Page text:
On May 23, 2023, the Instituto Cervantes in Rome hosted the presentation of the Biblia Hebraica, a Renaissance Bible edited by the Spanish humanist Benito Arias Montano, canon and historiographer of King Philip II, and owned by the Historical Archive of the Jewish Community of Rome (ASCER) “Giancarlo Spizzichino.” The volume, printed in Antwerp in 1571 by Christophe Plantin, contains the text of the Tanach (the Hebrew biblical canon from the Book of Genesis to that of the prophet Malachi) in an interlinear translation from Hebrew into Latin by the Italian Dominican Sante Pagnini, and it was recently restored with the contribution of the University of Notre Dame Rome Global Gateway and Center for Italian Studies, as part of a collaboration between Notre Dame and the Historical Archive of the Jewish Community of Rome.
The event was organized and moderated by Gabriella Yael Franzone, coordinator of the Department of the Cultural Heritage and Activities of the Jewish Community of Rome and hosted by Ignacio Peyró Jiménez, director of the Instituto Cervantes in Rome.
The volume escaped the systematic plundering of the rare books of the Historical Archive and of the Library of the Rabbinical College in September 1943 during the Nazi occupation of Rome. Its cultural significance was introduced and illustrated by four distinguished speakers: the president of the Jewish community of Rome, Ruth Dureghello, the Chief Rabbi of Rome, Riccardo Di Segni, Ingrid Rowland, professor of history and art history at the University of Notre Dame and Tracy Bergstrom, former program director of specialized services and collections and curator of the Italian Studies and Dante Collection at the Hesburgh Library at Notre Dame.
The Jewish community of Rome is the most ancient community of Jews outside of Jerusalem and it has been present in the city since ancient Rome. The Notre Dame Rome Global Gateway has partnered with the Historical Archive of the Jewish Community of Rome since 2017. Collaborations have included a class entirely dedicated to the history of the Jewish Community of Rome which has become part of the foundational undergraduate course "All Roads Lead to Rome," featuring a visit to the Jewish Museum of Rome, the Great Synagogue, the Spanish Synagogue and the Historical Archive guided by Dr. Haia Antonucci, chief archivist, and Gabriella Yael Franzone. In addition, the Rome Global Gateway, together with the Center for Italian Studies, has co-sponsored the Jewish Community of Rome in a variety of public events on themes connected to the history and the preservation of the heritage of the Jewish Community of Rome, within the initiative “Encountering Jewish Rome.”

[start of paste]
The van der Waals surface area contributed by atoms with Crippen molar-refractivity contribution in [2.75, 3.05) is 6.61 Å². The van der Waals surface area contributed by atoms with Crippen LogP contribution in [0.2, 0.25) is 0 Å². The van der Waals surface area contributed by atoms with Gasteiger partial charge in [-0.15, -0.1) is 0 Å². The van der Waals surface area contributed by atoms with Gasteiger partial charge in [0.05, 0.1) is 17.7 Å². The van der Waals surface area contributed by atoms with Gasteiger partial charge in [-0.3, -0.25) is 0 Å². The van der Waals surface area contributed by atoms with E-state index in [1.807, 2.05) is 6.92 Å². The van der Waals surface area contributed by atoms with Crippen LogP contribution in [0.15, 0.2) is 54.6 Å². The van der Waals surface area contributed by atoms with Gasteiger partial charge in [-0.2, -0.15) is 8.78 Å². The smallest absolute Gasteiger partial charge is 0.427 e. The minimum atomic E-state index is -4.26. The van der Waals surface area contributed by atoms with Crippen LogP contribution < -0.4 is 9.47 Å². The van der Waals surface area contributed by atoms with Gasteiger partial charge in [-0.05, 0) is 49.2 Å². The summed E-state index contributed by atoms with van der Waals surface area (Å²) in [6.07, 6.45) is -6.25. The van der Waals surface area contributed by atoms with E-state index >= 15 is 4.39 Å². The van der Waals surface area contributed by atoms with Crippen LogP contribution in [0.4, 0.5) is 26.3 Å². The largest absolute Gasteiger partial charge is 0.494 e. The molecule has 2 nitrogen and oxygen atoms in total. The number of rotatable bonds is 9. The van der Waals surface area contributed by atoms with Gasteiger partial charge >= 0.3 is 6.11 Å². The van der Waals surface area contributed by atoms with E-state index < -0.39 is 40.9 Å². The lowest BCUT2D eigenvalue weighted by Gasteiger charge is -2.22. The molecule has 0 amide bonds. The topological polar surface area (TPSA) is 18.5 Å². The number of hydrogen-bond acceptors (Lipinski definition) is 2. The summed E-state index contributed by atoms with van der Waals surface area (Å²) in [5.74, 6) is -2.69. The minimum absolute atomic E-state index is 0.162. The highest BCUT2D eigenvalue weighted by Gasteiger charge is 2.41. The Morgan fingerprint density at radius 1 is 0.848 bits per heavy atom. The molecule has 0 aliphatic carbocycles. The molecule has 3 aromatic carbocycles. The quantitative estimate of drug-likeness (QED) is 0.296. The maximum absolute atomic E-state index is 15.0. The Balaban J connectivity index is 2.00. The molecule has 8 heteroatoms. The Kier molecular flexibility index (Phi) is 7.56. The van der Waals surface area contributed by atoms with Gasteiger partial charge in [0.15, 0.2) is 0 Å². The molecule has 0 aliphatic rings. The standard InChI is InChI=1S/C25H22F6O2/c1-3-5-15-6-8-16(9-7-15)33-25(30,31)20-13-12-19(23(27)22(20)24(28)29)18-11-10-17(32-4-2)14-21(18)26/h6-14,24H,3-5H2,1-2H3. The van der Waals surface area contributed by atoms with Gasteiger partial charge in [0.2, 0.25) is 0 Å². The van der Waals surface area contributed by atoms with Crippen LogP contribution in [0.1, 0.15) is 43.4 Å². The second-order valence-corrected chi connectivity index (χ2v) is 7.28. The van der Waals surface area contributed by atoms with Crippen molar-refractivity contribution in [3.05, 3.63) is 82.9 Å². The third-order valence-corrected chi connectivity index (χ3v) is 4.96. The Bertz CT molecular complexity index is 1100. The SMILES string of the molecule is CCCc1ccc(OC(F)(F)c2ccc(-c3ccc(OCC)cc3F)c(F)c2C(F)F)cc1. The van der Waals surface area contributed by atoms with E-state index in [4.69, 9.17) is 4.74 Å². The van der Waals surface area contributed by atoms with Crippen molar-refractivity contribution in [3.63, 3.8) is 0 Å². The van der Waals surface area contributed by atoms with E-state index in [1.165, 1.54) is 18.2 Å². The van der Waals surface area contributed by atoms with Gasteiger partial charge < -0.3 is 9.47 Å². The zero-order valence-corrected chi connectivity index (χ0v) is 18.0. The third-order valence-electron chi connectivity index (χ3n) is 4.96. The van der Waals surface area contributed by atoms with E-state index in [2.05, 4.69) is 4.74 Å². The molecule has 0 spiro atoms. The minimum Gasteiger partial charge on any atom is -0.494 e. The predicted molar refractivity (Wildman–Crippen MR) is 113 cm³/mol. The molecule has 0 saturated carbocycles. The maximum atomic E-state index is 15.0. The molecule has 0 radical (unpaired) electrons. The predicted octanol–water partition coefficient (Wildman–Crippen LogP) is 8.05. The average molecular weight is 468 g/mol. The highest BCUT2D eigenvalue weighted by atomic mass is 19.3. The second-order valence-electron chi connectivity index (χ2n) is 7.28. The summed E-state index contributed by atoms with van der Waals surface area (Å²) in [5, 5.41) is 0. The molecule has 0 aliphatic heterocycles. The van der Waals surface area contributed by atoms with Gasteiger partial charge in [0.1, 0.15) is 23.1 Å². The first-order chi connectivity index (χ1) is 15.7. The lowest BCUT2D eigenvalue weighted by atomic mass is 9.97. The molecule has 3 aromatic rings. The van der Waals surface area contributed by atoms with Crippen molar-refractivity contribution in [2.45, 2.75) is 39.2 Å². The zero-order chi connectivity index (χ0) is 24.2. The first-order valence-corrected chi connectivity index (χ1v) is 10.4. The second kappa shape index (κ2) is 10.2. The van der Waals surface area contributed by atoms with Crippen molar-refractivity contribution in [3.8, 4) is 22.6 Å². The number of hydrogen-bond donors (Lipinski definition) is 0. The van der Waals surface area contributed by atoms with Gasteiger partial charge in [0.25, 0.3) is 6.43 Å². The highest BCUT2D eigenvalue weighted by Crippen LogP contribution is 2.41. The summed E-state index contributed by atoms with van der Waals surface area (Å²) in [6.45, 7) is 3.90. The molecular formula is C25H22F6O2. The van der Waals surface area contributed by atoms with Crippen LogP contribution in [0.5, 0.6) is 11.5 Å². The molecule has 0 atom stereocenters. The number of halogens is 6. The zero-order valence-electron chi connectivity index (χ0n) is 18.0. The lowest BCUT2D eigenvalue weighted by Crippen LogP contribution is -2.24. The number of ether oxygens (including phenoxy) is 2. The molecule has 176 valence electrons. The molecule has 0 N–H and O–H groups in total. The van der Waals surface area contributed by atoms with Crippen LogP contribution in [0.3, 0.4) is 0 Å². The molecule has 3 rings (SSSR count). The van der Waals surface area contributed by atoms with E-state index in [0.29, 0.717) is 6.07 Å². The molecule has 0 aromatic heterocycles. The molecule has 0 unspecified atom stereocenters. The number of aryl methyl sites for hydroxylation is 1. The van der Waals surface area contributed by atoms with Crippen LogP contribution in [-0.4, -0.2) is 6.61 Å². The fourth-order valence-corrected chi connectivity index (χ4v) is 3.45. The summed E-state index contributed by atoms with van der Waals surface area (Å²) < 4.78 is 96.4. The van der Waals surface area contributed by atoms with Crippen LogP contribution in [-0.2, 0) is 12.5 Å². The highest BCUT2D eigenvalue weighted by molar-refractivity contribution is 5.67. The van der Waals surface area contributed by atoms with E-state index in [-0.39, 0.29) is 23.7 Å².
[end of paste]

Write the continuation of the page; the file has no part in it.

Chiara Sbordoni who teaches Italian studies at the Rome Global Gateway and coordinates collaborations with the Jewish Community, explains: “the ties between Notre Dame and the Jewish Community of Rome include the fact that the ND Villa located in Via Celimontana, 23, hosted during the persecutions of the Jews under the Italian Fascist regime, a Middle and High school where more than 400 Jewish students continued their education when expelled from public schools”.
“As part of a Catholic university with a strong vocation to promote interfaith dialogue,” Sbordoni continues, “the Notre Dame Gateway in Rome is delighted to have had the opportunity to contribute to the restoration of the Biblia Hebraica, an important part of the heritage of the Jewish Community of Rome, as a meaningful expression of our respect for the Jewish Community whose religious practice is founded on the study of the Tanach.”
Learn more about initiatives in Rome.
Originally published by rome.nd.edu on June 20, 2023.at